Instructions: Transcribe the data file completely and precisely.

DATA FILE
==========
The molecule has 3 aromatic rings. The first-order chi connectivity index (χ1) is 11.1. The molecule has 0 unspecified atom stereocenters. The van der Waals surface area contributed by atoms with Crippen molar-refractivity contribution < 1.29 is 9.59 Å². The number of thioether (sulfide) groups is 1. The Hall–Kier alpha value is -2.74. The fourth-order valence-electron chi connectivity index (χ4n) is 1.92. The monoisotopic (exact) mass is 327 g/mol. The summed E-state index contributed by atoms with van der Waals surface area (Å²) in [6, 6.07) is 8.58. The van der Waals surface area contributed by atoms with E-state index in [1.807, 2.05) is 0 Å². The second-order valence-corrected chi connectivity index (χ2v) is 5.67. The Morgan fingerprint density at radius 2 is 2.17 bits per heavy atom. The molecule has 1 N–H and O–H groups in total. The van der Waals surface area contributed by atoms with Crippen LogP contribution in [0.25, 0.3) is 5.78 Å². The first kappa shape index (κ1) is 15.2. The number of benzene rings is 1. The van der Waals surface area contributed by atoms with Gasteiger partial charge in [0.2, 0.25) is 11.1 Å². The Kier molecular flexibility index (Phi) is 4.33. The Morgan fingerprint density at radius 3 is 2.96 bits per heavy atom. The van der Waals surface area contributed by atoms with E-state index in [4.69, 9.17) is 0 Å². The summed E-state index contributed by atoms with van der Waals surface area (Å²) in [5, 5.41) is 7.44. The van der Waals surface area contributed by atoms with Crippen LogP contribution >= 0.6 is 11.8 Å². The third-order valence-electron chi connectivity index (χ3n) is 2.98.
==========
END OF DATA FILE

The molecule has 3 aromatic rings. The first-order chi connectivity index (χ1) is 11.1. The molecule has 0 unspecified atom stereocenters. The van der Waals surface area contributed by atoms with Crippen molar-refractivity contribution < 1.29 is 9.59 Å². The number of thioether (sulfide) groups is 1. The Hall–Kier alpha value is -2.74. The fourth-order valence-electron chi connectivity index (χ4n) is 1.92. The monoisotopic (exact) mass is 327 g/mol. The summed E-state index contributed by atoms with van der Waals surface area (Å²) in [6, 6.07) is 8.58. The van der Waals surface area contributed by atoms with E-state index in [1.807, 2.05) is 0 Å². The second-order valence-corrected chi connectivity index (χ2v) is 5.67. The Morgan fingerprint density at radius 2 is 2.17 bits per heavy atom. The molecule has 1 N–H and O–H groups in total. The van der Waals surface area contributed by atoms with Crippen LogP contribution in [0.25, 0.3) is 5.78 Å². The first kappa shape index (κ1) is 15.2. The number of benzene rings is 1. The van der Waals surface area contributed by atoms with Gasteiger partial charge in [0.2, 0.25) is 11.1 Å². The Kier molecular flexibility index (Phi) is 4.33. The Morgan fingerprint density at radius 3 is 2.96 bits per heavy atom. The van der Waals surface area contributed by atoms with E-state index in [4.69, 9.17) is 0 Å². The summed E-state index contributed by atoms with van der Waals surface area (Å²) in [5, 5.41) is 7.44. The van der Waals surface area contributed by atoms with Crippen LogP contribution >= 0.6 is 11.8 Å². The third-order valence-electron chi connectivity index (χ3n) is 2.98.